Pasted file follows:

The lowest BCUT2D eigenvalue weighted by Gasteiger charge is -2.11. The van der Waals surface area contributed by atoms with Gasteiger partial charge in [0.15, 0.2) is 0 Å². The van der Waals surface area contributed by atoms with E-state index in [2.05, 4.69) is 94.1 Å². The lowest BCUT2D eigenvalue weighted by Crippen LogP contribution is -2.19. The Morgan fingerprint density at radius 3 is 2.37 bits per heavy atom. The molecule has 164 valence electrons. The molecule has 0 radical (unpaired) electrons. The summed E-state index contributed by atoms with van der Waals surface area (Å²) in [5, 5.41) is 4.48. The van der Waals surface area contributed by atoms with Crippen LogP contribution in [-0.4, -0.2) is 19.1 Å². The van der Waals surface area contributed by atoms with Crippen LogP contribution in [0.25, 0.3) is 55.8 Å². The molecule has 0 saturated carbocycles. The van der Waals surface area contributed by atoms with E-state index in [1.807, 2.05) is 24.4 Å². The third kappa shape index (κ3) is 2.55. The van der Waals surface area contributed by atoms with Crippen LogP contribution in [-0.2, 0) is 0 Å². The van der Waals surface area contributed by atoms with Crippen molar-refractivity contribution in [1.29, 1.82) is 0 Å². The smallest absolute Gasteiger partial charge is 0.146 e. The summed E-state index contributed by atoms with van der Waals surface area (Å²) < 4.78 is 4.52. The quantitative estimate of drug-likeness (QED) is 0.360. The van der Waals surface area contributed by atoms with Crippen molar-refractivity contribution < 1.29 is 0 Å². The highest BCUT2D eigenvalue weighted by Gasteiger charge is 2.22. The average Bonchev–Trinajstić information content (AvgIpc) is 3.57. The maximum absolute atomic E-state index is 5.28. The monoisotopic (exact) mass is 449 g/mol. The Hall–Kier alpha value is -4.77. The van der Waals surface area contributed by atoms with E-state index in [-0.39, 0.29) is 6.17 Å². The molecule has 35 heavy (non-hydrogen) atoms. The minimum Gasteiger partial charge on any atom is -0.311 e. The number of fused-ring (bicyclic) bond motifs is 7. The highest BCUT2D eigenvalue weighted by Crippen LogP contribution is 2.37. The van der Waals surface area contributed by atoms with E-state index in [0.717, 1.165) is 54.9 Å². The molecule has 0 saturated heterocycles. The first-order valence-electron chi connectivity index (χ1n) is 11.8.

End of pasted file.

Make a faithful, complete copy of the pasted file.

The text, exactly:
The lowest BCUT2D eigenvalue weighted by Gasteiger charge is -2.11. The van der Waals surface area contributed by atoms with Gasteiger partial charge in [0.15, 0.2) is 0 Å². The van der Waals surface area contributed by atoms with E-state index in [2.05, 4.69) is 94.1 Å². The lowest BCUT2D eigenvalue weighted by Crippen LogP contribution is -2.19. The Morgan fingerprint density at radius 3 is 2.37 bits per heavy atom. The molecule has 164 valence electrons. The molecule has 0 radical (unpaired) electrons. The summed E-state index contributed by atoms with van der Waals surface area (Å²) in [5, 5.41) is 4.48. The van der Waals surface area contributed by atoms with Crippen LogP contribution in [-0.4, -0.2) is 19.1 Å². The van der Waals surface area contributed by atoms with Crippen LogP contribution in [0.25, 0.3) is 55.8 Å². The molecule has 0 saturated carbocycles. The van der Waals surface area contributed by atoms with E-state index in [1.807, 2.05) is 24.4 Å². The third kappa shape index (κ3) is 2.55. The van der Waals surface area contributed by atoms with Crippen LogP contribution in [-0.2, 0) is 0 Å². The van der Waals surface area contributed by atoms with Crippen molar-refractivity contribution in [1.29, 1.82) is 0 Å². The smallest absolute Gasteiger partial charge is 0.146 e. The summed E-state index contributed by atoms with van der Waals surface area (Å²) < 4.78 is 4.52. The quantitative estimate of drug-likeness (QED) is 0.360. The van der Waals surface area contributed by atoms with Crippen molar-refractivity contribution < 1.29 is 0 Å². The highest BCUT2D eigenvalue weighted by Gasteiger charge is 2.22. The average Bonchev–Trinajstić information content (AvgIpc) is 3.57. The maximum absolute atomic E-state index is 5.28. The monoisotopic (exact) mass is 449 g/mol. The Hall–Kier alpha value is -4.77. The van der Waals surface area contributed by atoms with E-state index in [-0.39, 0.29) is 6.17 Å². The molecule has 35 heavy (non-hydrogen) atoms. The minimum Gasteiger partial charge on any atom is -0.311 e. The number of fused-ring (bicyclic) bond motifs is 7. The highest BCUT2D eigenvalue weighted by Crippen LogP contribution is 2.37. The van der Waals surface area contributed by atoms with E-state index in [0.717, 1.165) is 54.9 Å². The molecule has 0 saturated heterocycles. The first-order valence-electron chi connectivity index (χ1n) is 11.8.